- Fly up in the Wind.--
- When a vessel is allowed to come head to wind
- Foot.-- The lower edge of a sail. (See
- Fore.-- Front; contrary of aft; the forward
- Fore-and-aft.-- Running from forward aft, in a
line with the keel.
- Fore-and-aft Rig.--
- Like a cutter or schooner; without yards, with
all the sails tacked and sheeted in a line with the
- The fore part of a ship which is forward of the
greatest transverse section.
- The space under deck before the mast allotted
to the seamen.
- Fore Deck.--
- The deck before the mast.
- Fore Foot.--
- The foremost part of the keel at its
intersection with the stem under water.
- Fore Guy.--
- The stay of a square sail boom or spinnaker
boom which leads forward.
- The mast which occupies the most forward
position in a vessel.
- Fore Peak.--
- The forecastle, a space decked over forward in
a small boat to stow gear in.
- The rake the stem has forward beyond a
perpendicular dropped to the fore end of the
- When one vessel reaches past or sails past
another; generally applied in close hauled sailing.
Thus it is frequently said that one vessel
"fore-reaches but does not hold so good a wind as
the other" ; meaning that she passes through the
water faster but does not or cannot keep so close
to the wind. A vessel is said to fore-reach or
head-reach fast that is noted for great speed when
sailing by the wind. (See "Head Reach.")
- In square rigged ships the large lower sail set
on the foremast; in cutters the triangular sail or
jib foresail set on the forestay; in fore-and-aft
schooners the gaff sail set abaft the
- Foresheet.-- The sheet of the foresail.
- Foresheet horse.--
- An iron bar for the foresheet to work
- The jib foresail set on the forestay of
schooners; properly "stay-foresail."
- Fore-topman. - In a schooner yacht a man
stationed aloft to work the fore-topsail tack and
sheet in going about.
- The topmast over the foremast.
- The yard on the foremast for setting the
foresail in square-rigged ships.
- Forge Ahead.--
- When a vessel that is hove to gathers way;
generally when a vessel moves past another.
- Entangled, not clear. To touch another
- Foul Anchor.--
- When an anchor gets a turn of the cable round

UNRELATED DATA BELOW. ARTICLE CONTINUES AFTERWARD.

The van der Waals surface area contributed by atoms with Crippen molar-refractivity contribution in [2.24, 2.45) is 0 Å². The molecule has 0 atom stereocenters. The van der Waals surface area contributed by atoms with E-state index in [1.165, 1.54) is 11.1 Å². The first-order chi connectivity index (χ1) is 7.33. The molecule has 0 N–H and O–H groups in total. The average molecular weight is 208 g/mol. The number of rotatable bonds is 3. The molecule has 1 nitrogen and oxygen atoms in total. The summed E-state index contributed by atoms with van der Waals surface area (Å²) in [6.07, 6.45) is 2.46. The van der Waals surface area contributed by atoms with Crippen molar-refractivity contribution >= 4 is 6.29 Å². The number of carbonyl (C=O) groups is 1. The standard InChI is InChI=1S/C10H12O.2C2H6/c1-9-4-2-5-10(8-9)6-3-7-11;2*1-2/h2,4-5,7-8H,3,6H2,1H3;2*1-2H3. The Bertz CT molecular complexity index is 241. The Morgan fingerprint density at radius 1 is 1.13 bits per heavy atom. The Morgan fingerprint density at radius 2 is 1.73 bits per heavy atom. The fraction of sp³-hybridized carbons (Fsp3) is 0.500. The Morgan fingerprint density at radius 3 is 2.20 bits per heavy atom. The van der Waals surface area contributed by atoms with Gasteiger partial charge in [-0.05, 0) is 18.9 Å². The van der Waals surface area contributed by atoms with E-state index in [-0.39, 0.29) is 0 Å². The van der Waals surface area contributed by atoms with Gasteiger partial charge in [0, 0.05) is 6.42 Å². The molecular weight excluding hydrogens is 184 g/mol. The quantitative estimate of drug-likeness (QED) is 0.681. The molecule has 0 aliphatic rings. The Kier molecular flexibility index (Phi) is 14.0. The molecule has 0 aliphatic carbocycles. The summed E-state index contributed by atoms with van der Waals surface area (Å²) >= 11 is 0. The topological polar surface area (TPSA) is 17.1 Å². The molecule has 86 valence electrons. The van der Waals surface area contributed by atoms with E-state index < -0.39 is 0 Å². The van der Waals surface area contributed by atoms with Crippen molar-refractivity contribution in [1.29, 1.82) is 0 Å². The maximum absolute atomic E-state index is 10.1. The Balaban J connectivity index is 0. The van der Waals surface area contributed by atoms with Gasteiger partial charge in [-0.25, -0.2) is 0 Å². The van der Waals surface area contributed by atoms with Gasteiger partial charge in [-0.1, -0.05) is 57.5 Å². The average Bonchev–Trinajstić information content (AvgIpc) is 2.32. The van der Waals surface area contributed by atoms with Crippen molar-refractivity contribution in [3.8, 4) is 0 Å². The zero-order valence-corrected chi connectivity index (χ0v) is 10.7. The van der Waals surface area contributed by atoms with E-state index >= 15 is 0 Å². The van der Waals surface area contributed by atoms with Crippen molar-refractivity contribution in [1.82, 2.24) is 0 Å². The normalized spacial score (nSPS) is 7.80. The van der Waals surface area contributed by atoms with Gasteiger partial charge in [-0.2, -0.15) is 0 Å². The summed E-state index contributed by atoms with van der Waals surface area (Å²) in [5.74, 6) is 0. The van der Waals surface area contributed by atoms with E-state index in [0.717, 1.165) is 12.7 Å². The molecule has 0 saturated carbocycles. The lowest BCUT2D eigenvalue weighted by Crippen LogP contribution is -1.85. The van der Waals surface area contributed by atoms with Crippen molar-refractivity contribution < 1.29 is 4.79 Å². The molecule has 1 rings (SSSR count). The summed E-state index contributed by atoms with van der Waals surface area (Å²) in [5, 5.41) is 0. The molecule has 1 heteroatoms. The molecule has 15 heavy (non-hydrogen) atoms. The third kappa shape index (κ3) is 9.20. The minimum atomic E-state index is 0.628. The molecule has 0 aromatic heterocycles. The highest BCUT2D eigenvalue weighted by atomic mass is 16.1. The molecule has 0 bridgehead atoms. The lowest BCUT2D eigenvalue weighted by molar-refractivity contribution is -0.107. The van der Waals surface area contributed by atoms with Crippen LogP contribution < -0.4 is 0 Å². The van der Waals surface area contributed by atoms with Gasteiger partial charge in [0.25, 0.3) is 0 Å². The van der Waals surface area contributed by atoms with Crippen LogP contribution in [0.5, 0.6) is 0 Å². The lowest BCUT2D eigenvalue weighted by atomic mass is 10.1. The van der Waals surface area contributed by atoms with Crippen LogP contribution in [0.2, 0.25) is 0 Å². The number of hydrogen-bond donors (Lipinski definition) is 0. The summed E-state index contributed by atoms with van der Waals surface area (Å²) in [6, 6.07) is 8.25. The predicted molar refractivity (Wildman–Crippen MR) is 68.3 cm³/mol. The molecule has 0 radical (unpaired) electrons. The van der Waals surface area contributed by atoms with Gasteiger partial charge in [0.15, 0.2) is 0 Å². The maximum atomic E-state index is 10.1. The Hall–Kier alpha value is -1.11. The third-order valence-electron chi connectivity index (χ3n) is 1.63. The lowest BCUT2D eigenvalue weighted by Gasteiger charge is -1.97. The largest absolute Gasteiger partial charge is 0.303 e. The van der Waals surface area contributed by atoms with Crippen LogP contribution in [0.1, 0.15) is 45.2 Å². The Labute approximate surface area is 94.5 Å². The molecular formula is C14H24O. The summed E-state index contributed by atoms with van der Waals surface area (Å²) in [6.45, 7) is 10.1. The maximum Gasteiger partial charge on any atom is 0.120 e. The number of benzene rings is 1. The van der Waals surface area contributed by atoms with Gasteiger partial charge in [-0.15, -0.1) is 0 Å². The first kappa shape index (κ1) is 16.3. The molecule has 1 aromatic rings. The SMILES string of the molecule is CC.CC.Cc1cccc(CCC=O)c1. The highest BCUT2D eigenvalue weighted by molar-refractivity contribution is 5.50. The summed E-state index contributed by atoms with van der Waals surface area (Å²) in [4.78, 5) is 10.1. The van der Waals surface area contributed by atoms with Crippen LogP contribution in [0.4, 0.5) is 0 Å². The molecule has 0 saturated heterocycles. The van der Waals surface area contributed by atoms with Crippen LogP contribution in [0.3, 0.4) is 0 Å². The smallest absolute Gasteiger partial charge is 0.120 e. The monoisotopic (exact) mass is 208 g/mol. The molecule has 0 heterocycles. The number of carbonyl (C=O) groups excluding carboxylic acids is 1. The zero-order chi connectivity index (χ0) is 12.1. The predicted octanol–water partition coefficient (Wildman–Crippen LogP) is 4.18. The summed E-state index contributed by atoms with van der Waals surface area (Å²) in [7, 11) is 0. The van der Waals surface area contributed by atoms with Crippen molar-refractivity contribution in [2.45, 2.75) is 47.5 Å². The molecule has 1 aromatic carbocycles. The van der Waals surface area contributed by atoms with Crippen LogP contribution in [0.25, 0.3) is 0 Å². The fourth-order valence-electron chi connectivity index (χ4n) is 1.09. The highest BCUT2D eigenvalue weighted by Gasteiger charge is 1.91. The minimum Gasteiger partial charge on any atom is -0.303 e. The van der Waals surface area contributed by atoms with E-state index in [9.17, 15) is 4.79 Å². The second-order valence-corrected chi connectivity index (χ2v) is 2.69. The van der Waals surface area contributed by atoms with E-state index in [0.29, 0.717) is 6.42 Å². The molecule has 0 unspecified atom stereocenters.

its arms or stock; when imbedded among rocks,
&c., so that it cannot be readily recovered.
Also a pictorial anchor with a cable round the
- Foul Berth.--
- When two vessels which are anchored or moored
have not room to swing without fouling each other.
If a vessel is properly moored and another fouls
her berth she is held liable for any damage which
- Foul Bottom.--
- A rocky bottom; also the bottom of a ship when
it is covered with weeds, &c.
- Foul Hawse.--
- When moored if the cables get crossed by the
vessel swinging with the tide. (See "Hawse.")
- The timbers or ribs of a vessel.
- A rope put round the parts of a tackle or other
ropes which are some distance apart, to draw them
together and increase their tension or prevent them
overhauling. Frequently a frapping is put on the
parts of the head sheets, especially on the jib
topsail sheet, to draw them down to the rail, and
thus bring a strain on the leech and foot.
- Frapping a Ship.--
- Passing a chain cable or hawser round the hull
of a ship to keep her from falling to pieces when
she is straining in a heavy sea. Formerly common
with timber ships.
- Free. -Not close hauled. When a vessel is
sailing with a point or two to come and go upon.
The wind is said to free a vessel when it enables
her to check sheets so as to be no longer close
hauled. Also when it enables a vessel that is close
hauled to lie nearer her course, as "the wind frees
- The side of a vessel which is above water.
- Fresh Breeze.-- See "Wind."
- Freshen.-- To alter the strain upon a
- Freshen Hawse.--
- To veer out or heave cable, so that a different
part will take the chafe of the hawse pipe.
- Freshen the Nip.--
- To shift a rope, etc., so that its nip, or
short turn, or bight, may come in another part. In
slang, to quench a desire for drink.
- When all the sails are filled with the wind and
- Full Aft.-- When a vessel is said not to taper
- Full and Bye.--
- Sailing by the wind or close hauled, yet at the
same time keeping all the sails full so that they
do not shake through being too close to wind.
Generally a vessel does better to windward when
kept a" good full and bye" than when nipped or
starved of wind.
- Full and Change.-- Phases of the moon.
- Full Bowed.-- The same as bluff bowed.
- Funeral Salute.-- See " Salutes."
- Furl.-- To roll a sail up on a yard, etc.
- The timbers which abut above the floors called
first, second, and third futtocks. This should
properly be written foothooks.
- The yard to which the head of a fore-and-aft
sail is bent. (See "Jaws.")
- Gaff Topsail.--
- The topsail set over a gaff sail, such as the
topsail set over a cutter's mainsail. Sometimes the
sail has a head yard, and sometimes not.